Comment Pakistan rediscover the magic of 1992 - for real.

SOMETIMES the heavens align. Sometimes it snows in April. Sometimes the magic takes hold of Pakistan cricket, rescues it from the jaws of despair, and clears its path to the pinnacle. At times like this it is best to go with the mood, to trip the light fantastic, to savour Pakistan's version of magical realism. The Netherlands created the mood, and Pakistan's bowlers, led by the star-shaped celebrations of Shaheen Shah Afridi, propelled Pakistan into the T20 World Cup semifinals.

New Zealand await Pakistan under the Sydney lights in an echo of 1992. The romantics among us see shades of the cornered tigers in almost every tournament, but for once those comparisons may be genuine.

A miserable start followed by a do or die resurgence. Inspirational bowlers carrying a batting order rediscovering its mojo. Qualification against the odds, delivered by rain, luck, and other results. A left-arm fast bowler perfecting his art; lethal round the wicket. A young leg spinner seizing the world stage. A new international batsman, fearless and audacious. A low-key final group game to see Pakistan safely into the semi-finals. These are the welcome shadows of the past.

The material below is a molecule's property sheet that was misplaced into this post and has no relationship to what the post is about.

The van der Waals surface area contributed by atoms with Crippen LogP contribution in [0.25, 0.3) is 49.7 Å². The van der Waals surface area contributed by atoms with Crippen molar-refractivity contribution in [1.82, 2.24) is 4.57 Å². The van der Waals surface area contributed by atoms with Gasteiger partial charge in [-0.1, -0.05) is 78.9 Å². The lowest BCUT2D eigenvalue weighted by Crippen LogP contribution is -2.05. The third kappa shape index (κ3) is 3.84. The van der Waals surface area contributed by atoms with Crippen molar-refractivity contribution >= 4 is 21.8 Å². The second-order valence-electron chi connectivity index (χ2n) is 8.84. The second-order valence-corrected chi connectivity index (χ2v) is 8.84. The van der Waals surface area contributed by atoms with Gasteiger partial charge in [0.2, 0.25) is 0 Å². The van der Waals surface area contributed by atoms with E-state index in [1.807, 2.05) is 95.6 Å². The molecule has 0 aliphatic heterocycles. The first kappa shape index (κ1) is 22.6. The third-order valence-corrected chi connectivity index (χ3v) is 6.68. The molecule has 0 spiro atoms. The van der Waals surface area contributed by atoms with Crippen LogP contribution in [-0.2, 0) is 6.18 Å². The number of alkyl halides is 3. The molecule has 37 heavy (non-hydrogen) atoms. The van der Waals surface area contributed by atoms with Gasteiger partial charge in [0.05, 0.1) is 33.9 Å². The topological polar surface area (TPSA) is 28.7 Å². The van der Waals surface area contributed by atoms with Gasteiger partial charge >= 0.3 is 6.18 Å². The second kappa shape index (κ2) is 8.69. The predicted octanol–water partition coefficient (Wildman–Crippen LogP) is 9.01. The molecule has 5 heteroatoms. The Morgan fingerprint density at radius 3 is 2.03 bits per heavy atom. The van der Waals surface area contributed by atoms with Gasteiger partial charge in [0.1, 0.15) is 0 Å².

And the Adelaide Oval, a historic ground that has seen almost 150 years of cricket, where higher powers intervene to keep Pakistan's hopes alive. Now, by inspiring the Netherlands to a shock victory over as lacklustre a South African team as you will find. Then, in 1992, by conjuring a rainstorm that saved Pakistan from certain defeat to England and allowed Imran Khan's team to progress.

The Green Shirts will clash with New Zealand in the semifinals on Nov 9

The similarities are everywhere, and by Wednesday they may well mean nothing, but for now, in this sweet moment, they are powerful and beg the question of whether the miracle can be reworked? History, some say, is circular, always returning to the same point. Well, Pakistan are here again, defying all expectations, with New Zealand standing between them and a World Cup Final at Australia's Melbourne Cricket Ground.

Perhaps, most importantly, Pakistan have momentum, which is often decisive in the final stages of a world tournament. England have it too - another echo. But it isn't fate or circumstance that creates momentum, it is the players, the energy they bring, and the manner of their victories.

Pakistan's momentum resides predominantly in their exquisite bowling attack. This is no statement blinkered by jingoism but a verdict supported...

To continue reading

Request your trial

VLEX uses login cookies to provide you with a better browsing experience. If you click on 'Accept' or continue browsing this site we consider that you accept our cookie policy. ACCEPT